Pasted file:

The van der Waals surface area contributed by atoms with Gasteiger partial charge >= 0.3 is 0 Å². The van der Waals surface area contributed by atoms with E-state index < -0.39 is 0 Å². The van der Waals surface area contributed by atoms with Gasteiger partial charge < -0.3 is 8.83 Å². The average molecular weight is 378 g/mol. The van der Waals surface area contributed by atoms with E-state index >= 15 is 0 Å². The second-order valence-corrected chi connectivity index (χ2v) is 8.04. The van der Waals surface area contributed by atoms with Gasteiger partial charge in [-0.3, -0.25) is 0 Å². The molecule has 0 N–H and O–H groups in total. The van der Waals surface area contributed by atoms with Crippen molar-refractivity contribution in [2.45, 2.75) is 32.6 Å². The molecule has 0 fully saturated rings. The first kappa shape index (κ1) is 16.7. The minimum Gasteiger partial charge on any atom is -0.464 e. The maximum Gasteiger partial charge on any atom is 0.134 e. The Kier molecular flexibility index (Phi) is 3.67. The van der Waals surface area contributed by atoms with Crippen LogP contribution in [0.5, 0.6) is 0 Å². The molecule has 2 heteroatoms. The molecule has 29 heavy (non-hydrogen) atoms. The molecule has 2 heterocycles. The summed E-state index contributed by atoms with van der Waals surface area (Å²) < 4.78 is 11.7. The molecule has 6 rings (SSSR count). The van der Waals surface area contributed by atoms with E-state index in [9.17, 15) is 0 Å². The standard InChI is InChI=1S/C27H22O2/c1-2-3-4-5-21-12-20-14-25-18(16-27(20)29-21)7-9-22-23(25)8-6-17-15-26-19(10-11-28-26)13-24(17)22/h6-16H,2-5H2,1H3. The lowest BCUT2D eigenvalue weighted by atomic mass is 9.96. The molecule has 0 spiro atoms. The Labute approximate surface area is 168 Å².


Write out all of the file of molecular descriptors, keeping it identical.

The van der Waals surface area contributed by atoms with Gasteiger partial charge >= 0.3 is 0 Å². The van der Waals surface area contributed by atoms with E-state index < -0.39 is 0 Å². The van der Waals surface area contributed by atoms with Gasteiger partial charge < -0.3 is 8.83 Å². The average molecular weight is 378 g/mol. The van der Waals surface area contributed by atoms with E-state index >= 15 is 0 Å². The second-order valence-corrected chi connectivity index (χ2v) is 8.04. The van der Waals surface area contributed by atoms with Gasteiger partial charge in [-0.3, -0.25) is 0 Å². The molecule has 0 N–H and O–H groups in total. The van der Waals surface area contributed by atoms with Crippen molar-refractivity contribution in [2.45, 2.75) is 32.6 Å². The molecule has 0 fully saturated rings. The first kappa shape index (κ1) is 16.7. The minimum Gasteiger partial charge on any atom is -0.464 e. The maximum Gasteiger partial charge on any atom is 0.134 e. The Kier molecular flexibility index (Phi) is 3.67. The van der Waals surface area contributed by atoms with Crippen LogP contribution in [0.5, 0.6) is 0 Å². The molecule has 2 heteroatoms. The molecule has 29 heavy (non-hydrogen) atoms. The molecule has 2 heterocycles. The summed E-state index contributed by atoms with van der Waals surface area (Å²) < 4.78 is 11.7. The molecule has 6 rings (SSSR count). The van der Waals surface area contributed by atoms with E-state index in [9.17, 15) is 0 Å². The standard InChI is InChI=1S/C27H22O2/c1-2-3-4-5-21-12-20-14-25-18(16-27(20)29-21)7-9-22-23(25)8-6-17-15-26-19(10-11-28-26)13-24(17)22/h6-16H,2-5H2,1H3. The lowest BCUT2D eigenvalue weighted by atomic mass is 9.96. The molecule has 0 spiro atoms. The Labute approximate surface area is 168 Å².